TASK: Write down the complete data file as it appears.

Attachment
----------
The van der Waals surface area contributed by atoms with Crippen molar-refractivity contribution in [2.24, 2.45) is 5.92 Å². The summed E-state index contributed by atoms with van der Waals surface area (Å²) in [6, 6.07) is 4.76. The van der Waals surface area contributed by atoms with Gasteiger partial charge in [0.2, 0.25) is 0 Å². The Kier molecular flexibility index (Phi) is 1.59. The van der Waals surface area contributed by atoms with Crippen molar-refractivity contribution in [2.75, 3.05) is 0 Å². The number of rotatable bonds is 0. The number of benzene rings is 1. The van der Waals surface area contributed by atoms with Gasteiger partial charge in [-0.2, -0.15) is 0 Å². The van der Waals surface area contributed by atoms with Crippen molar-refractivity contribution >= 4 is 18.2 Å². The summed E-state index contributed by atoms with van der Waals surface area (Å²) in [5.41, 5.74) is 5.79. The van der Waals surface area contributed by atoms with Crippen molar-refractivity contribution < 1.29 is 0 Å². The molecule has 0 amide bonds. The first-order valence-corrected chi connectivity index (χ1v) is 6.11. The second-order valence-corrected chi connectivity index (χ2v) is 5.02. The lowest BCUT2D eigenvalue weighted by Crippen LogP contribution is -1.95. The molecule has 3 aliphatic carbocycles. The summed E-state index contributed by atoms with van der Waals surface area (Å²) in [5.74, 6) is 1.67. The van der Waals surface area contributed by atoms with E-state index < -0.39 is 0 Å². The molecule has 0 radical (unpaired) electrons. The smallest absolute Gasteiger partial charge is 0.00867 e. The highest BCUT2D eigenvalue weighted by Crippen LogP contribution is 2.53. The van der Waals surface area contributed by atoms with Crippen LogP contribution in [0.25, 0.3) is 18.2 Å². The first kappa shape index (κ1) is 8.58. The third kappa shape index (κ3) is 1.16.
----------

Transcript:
The van der Waals surface area contributed by atoms with Crippen molar-refractivity contribution in [2.24, 2.45) is 5.92 Å². The summed E-state index contributed by atoms with van der Waals surface area (Å²) in [6, 6.07) is 4.76. The van der Waals surface area contributed by atoms with Gasteiger partial charge in [0.2, 0.25) is 0 Å². The Kier molecular flexibility index (Phi) is 1.59. The van der Waals surface area contributed by atoms with Crippen molar-refractivity contribution in [2.75, 3.05) is 0 Å². The number of rotatable bonds is 0. The number of benzene rings is 1. The van der Waals surface area contributed by atoms with Gasteiger partial charge in [-0.2, -0.15) is 0 Å². The van der Waals surface area contributed by atoms with Crippen molar-refractivity contribution >= 4 is 18.2 Å². The summed E-state index contributed by atoms with van der Waals surface area (Å²) in [5.41, 5.74) is 5.79. The van der Waals surface area contributed by atoms with Crippen molar-refractivity contribution < 1.29 is 0 Å². The molecule has 0 amide bonds. The first-order valence-corrected chi connectivity index (χ1v) is 6.11. The second-order valence-corrected chi connectivity index (χ2v) is 5.02. The lowest BCUT2D eigenvalue weighted by Crippen LogP contribution is -1.95. The molecule has 3 aliphatic carbocycles. The summed E-state index contributed by atoms with van der Waals surface area (Å²) in [5.74, 6) is 1.67. The van der Waals surface area contributed by atoms with E-state index < -0.39 is 0 Å². The molecule has 0 radical (unpaired) electrons. The smallest absolute Gasteiger partial charge is 0.00867 e. The highest BCUT2D eigenvalue weighted by Crippen LogP contribution is 2.53. The van der Waals surface area contributed by atoms with Crippen LogP contribution in [0.25, 0.3) is 18.2 Å². The first kappa shape index (κ1) is 8.58. The third kappa shape index (κ3) is 1.16.